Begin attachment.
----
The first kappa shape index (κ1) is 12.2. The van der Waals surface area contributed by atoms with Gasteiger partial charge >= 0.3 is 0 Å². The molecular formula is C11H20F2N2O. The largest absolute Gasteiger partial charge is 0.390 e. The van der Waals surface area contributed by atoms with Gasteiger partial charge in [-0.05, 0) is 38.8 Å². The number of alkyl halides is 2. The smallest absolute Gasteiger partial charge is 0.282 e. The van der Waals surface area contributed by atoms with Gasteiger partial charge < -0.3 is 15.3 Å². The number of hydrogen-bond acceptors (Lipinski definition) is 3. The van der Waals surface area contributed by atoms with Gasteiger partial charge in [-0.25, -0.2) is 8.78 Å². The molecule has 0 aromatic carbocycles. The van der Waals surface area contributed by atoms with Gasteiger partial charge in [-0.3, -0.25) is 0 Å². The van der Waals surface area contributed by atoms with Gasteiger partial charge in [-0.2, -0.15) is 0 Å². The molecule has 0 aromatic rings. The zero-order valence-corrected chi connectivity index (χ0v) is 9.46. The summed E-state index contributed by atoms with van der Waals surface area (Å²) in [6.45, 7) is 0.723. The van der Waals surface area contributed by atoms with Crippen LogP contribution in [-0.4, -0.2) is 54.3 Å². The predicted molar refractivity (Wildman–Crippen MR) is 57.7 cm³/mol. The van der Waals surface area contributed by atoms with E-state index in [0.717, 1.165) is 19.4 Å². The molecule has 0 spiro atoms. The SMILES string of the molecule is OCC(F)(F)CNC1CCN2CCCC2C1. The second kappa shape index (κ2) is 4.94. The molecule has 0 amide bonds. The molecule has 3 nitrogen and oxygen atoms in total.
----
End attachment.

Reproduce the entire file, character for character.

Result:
The first kappa shape index (κ1) is 12.2. The van der Waals surface area contributed by atoms with Gasteiger partial charge >= 0.3 is 0 Å². The molecular formula is C11H20F2N2O. The largest absolute Gasteiger partial charge is 0.390 e. The van der Waals surface area contributed by atoms with Gasteiger partial charge in [-0.05, 0) is 38.8 Å². The number of alkyl halides is 2. The smallest absolute Gasteiger partial charge is 0.282 e. The van der Waals surface area contributed by atoms with Gasteiger partial charge < -0.3 is 15.3 Å². The number of hydrogen-bond acceptors (Lipinski definition) is 3. The van der Waals surface area contributed by atoms with Gasteiger partial charge in [-0.25, -0.2) is 8.78 Å². The molecule has 0 aromatic carbocycles. The van der Waals surface area contributed by atoms with Gasteiger partial charge in [-0.3, -0.25) is 0 Å². The van der Waals surface area contributed by atoms with Gasteiger partial charge in [-0.2, -0.15) is 0 Å². The molecule has 0 aromatic rings. The zero-order valence-corrected chi connectivity index (χ0v) is 9.46. The summed E-state index contributed by atoms with van der Waals surface area (Å²) in [6.45, 7) is 0.723. The van der Waals surface area contributed by atoms with Crippen LogP contribution in [-0.4, -0.2) is 54.3 Å². The predicted molar refractivity (Wildman–Crippen MR) is 57.7 cm³/mol. The van der Waals surface area contributed by atoms with E-state index in [0.717, 1.165) is 19.4 Å². The molecule has 0 spiro atoms. The SMILES string of the molecule is OCC(F)(F)CNC1CCN2CCCC2C1. The second kappa shape index (κ2) is 4.94. The molecule has 0 amide bonds. The molecule has 3 nitrogen and oxygen atoms in total.